Original 455: 1970 Pontiac GTO

Long-term ownership can bring a level of confidence to potential buyers when they are considering purchasing a classic car. This 1970 Pontiac GTO perfectly demonstrates that because it has been a member of the same family since Day One. It is a remarkably solid vehicle that could be lifted to the next level with a bit of time and effort. The time has come for the GTO to find a new home, so its owner has listed it for sale here on eBay. It is located in Meeker, Colorado, and while the bidding has soared to $13,099, this figure remains short of the reserve.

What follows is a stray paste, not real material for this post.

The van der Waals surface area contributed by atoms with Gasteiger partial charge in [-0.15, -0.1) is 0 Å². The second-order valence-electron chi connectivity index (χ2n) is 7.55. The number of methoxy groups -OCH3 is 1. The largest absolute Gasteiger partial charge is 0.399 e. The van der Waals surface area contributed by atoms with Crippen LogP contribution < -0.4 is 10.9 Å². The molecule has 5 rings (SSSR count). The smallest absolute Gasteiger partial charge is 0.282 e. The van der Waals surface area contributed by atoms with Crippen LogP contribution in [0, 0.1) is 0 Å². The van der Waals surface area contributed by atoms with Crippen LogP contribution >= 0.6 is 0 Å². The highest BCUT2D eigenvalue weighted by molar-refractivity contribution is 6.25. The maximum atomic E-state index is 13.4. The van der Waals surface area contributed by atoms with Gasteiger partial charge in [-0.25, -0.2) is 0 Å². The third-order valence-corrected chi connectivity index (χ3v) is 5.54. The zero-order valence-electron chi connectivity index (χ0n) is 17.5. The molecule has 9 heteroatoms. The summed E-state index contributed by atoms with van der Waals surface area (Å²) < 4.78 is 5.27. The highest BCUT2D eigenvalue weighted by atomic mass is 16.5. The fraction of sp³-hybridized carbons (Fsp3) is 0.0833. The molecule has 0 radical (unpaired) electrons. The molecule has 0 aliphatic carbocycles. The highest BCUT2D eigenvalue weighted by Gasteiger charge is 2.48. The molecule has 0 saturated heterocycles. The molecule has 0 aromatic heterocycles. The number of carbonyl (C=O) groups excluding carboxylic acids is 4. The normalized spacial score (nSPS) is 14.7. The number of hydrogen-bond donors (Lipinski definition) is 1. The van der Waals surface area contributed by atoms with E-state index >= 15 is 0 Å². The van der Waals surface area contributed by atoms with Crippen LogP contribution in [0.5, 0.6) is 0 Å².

The buyer will have a few choices to make with this GTO, and it will be interesting to see which way the majority of our readers would jump if they were to buy the car. The owner treated it to a repaint in its original shade of Coronado Gold many years ago, and the paint still holds a good shine. There are a few defects to consider, including this dent that you can see in the rear quarter panel. There are a couple of small bubbles in the paint in the rear filler panel between the window and the trunk lid, and I suspect that these might be an indicator of rust beginning to appear. The nose also has a collection of cracks and marks and will require a refresh. That brings me to the decision that the buyer will need to make. As these are the only external issues, would you address them and simply touch up the paint, or would you treat the entire car to a repaint? The other question in a car from this era is the vital one about rust. Here, potential buyers can breathe a sigh of relief. There is some minor surface corrosion on the inside of the trunk pan, but it appears that this is the extent of the rust problems. If this is accurate, that represents some significant good news. The exterior trim is in good order, and I can’t spot any issues with the glass.